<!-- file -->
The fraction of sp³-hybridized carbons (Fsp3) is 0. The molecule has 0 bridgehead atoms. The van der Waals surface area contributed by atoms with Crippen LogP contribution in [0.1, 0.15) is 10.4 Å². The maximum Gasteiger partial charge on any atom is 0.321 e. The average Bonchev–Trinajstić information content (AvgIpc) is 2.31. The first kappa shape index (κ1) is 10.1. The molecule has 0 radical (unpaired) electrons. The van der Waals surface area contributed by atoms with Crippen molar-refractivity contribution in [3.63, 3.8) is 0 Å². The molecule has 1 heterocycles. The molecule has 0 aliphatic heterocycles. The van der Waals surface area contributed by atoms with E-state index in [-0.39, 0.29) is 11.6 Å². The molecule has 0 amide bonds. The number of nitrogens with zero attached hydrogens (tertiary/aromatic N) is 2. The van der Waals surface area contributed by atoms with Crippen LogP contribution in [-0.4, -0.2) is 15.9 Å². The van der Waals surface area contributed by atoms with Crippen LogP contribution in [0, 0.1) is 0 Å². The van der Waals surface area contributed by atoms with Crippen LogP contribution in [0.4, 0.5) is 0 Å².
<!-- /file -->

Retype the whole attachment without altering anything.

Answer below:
The fraction of sp³-hybridized carbons (Fsp3) is 0. The molecule has 0 bridgehead atoms. The van der Waals surface area contributed by atoms with Crippen LogP contribution in [0.1, 0.15) is 10.4 Å². The maximum Gasteiger partial charge on any atom is 0.321 e. The average Bonchev–Trinajstić information content (AvgIpc) is 2.31. The first kappa shape index (κ1) is 10.1. The molecule has 0 radical (unpaired) electrons. The van der Waals surface area contributed by atoms with Crippen molar-refractivity contribution in [3.63, 3.8) is 0 Å². The molecule has 1 heterocycles. The molecule has 0 aliphatic heterocycles. The van der Waals surface area contributed by atoms with E-state index in [-0.39, 0.29) is 11.6 Å². The molecule has 0 amide bonds. The number of nitrogens with zero attached hydrogens (tertiary/aromatic N) is 2. The van der Waals surface area contributed by atoms with Crippen LogP contribution in [-0.4, -0.2) is 15.9 Å². The van der Waals surface area contributed by atoms with Crippen LogP contribution in [0, 0.1) is 0 Å². The van der Waals surface area contributed by atoms with Crippen LogP contribution in [0.4, 0.5) is 0 Å².